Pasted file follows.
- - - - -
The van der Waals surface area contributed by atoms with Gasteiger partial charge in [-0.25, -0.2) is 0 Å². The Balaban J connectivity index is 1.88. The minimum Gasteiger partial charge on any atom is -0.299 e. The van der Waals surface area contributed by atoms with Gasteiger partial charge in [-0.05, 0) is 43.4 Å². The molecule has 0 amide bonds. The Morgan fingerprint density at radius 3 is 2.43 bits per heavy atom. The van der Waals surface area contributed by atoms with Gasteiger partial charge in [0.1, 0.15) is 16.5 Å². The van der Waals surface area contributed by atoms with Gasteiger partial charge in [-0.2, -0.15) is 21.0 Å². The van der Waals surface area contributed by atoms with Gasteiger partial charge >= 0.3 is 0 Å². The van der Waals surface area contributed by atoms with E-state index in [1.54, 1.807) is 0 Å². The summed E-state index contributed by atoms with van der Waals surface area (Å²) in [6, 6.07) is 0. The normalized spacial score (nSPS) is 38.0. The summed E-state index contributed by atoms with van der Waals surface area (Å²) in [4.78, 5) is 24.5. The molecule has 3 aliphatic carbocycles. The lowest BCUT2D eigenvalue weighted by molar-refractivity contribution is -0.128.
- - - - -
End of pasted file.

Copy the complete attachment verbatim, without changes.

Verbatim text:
The van der Waals surface area contributed by atoms with Gasteiger partial charge in [-0.25, -0.2) is 0 Å². The Balaban J connectivity index is 1.88. The minimum Gasteiger partial charge on any atom is -0.299 e. The van der Waals surface area contributed by atoms with Gasteiger partial charge in [-0.05, 0) is 43.4 Å². The molecule has 0 amide bonds. The Morgan fingerprint density at radius 3 is 2.43 bits per heavy atom. The van der Waals surface area contributed by atoms with Gasteiger partial charge in [0.1, 0.15) is 16.5 Å². The van der Waals surface area contributed by atoms with Gasteiger partial charge in [-0.2, -0.15) is 21.0 Å². The van der Waals surface area contributed by atoms with Gasteiger partial charge >= 0.3 is 0 Å². The van der Waals surface area contributed by atoms with E-state index in [1.54, 1.807) is 0 Å². The summed E-state index contributed by atoms with van der Waals surface area (Å²) in [6, 6.07) is 0. The normalized spacial score (nSPS) is 38.0. The summed E-state index contributed by atoms with van der Waals surface area (Å²) in [4.78, 5) is 24.5. The molecule has 3 aliphatic carbocycles. The lowest BCUT2D eigenvalue weighted by molar-refractivity contribution is -0.128.